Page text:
Besides undertaking the proposed strategic business plans, Walmart should also pursue innovative solutions to address potential disruptive innovation in the retail industry. Arguably, competition in this sector is fierce, as more companies such as Amazon continue to develop new tactics of disrupting business practices to gain a more significant market share. This disruption is evident from Amazon’s use of robotics in its fulfillment centers, investment in drone delivery, and cashier-free stores. These practices are disruptive innovations because many retail firms have yet to embrace or fully implement them in their operations. Therefore, to maintain sustainable innovation, Walmart should continuously monitor the market using tools such as PESTLE to identify innovations in the industry and assess how they are likely to impact the firm’s operations. Overall, Walmart should also invest in these innovations in retaliation to its rival’s tactics and as a strategy of business survival.



“In which countries does Walmart operate?” (n.d.). Walmart.

“Our history” (n.d.). Walmart.

“’s history and mission” (n.d.). Walmart.

Ardakani, A. (Arsalan), & Fei, J. (2020). A systematic literature review on uncertainties in cross-docking operations. Modern Supply Chain Research and Applications, 2(1), 2–22.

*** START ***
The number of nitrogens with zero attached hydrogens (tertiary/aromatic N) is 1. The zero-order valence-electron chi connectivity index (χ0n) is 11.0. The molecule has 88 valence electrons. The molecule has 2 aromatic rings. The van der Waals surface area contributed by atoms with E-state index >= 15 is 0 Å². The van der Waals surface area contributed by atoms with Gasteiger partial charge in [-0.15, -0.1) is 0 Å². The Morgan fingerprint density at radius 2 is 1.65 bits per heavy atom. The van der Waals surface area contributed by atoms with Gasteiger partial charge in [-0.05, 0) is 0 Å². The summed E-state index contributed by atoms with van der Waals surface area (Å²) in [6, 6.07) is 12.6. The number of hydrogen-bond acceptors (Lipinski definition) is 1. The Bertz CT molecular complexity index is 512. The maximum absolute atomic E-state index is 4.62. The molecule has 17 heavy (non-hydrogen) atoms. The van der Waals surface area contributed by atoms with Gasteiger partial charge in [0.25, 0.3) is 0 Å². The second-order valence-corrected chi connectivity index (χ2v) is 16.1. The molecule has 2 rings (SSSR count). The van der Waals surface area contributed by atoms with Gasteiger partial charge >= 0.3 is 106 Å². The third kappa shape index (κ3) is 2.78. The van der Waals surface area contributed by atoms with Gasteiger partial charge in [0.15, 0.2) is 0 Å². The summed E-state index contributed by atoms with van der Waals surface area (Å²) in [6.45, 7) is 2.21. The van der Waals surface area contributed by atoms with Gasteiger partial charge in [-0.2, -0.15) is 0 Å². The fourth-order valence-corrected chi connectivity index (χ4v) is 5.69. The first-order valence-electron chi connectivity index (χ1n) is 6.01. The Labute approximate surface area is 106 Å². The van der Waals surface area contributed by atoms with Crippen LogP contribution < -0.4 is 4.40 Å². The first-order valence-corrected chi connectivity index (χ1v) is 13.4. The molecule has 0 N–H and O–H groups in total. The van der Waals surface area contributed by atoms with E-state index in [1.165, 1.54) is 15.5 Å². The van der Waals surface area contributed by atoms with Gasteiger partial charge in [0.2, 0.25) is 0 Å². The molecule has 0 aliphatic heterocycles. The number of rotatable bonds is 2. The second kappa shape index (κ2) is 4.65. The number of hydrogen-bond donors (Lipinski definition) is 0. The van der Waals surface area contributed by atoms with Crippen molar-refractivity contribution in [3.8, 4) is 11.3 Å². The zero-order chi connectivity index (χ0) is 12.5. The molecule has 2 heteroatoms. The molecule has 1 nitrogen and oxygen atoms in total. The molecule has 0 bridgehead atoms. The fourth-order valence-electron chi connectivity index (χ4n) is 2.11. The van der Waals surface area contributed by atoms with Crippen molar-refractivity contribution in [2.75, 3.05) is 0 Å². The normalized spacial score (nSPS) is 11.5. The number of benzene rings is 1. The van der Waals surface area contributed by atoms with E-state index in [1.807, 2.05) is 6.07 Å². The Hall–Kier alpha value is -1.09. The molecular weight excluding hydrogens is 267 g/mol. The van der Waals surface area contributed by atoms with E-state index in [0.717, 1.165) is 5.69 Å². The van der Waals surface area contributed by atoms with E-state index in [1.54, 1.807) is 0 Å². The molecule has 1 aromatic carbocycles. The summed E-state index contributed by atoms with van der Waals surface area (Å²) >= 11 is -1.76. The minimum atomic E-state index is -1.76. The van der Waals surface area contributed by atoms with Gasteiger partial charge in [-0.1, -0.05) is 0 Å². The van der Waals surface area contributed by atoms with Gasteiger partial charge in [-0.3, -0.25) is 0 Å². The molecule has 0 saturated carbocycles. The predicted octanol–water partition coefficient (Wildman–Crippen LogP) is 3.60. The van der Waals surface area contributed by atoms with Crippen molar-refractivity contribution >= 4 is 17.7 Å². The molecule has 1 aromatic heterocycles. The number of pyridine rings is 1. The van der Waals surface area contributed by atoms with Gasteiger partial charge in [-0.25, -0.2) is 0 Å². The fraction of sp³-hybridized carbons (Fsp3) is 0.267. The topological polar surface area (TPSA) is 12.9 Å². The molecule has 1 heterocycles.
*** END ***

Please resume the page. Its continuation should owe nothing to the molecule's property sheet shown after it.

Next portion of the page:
Atikiya, R., Mukulu, E., & Waiganjo, E. (2015). Effect of cost leadership strategy on the performance of manufacturing firms in Kenya. The Strategic Journal of Business and Change Management, 2(8), 134-143.

Bookbinder, J. H., Gümüş, M., & Jewkes, E. M. (2009). Calculating the benefits of vendor managed inventory in a manufacturer-retailer system. International Journal of Production Research, 48(19), 5549–5571.

Goldberg, J. (2020, March 29). The impact of Covid-19 on U.S. brands and retailers. Forbes.

Ha Nguyen, T. T. (2017). Wal-Mart’s successfully integrated supply chain and the necessity of establishing the Triple-A supply chain in the 21st century. Journal of Economics and Management, 29(3), 102–117.

Joseph, J.F., Sundarakani, B., & Hosie, P. (2010). Analysis of vendor-managed inventory practices for greater supply chain performance. International Journal of Logistics, Economics, and Globalization, 2(4), 297-315.

Kabeyi, M.J.B. (2018). Organizational strategic diversification with case studies of successful and unsuccessful diversification. International Journal of Scientific and Engineering Research, 9(9), 871-886.

Lutz, A. (2013, April 13). Wal-Mart could be in big trouble if it doesn’t fix customer service fast. Business Insider.

Nassief, W., Contreras, I., & As’ad, R. (2016), A mixed-integer programming formulation and Lagrangean relaxation for the cross-dock door assignment problem. International Journal of Production Research, 4(2), 494-508.

Statista Research Department. (2019). Share of Walmart’s net sales by division 2008-2019 | Statista. Statista; Statista.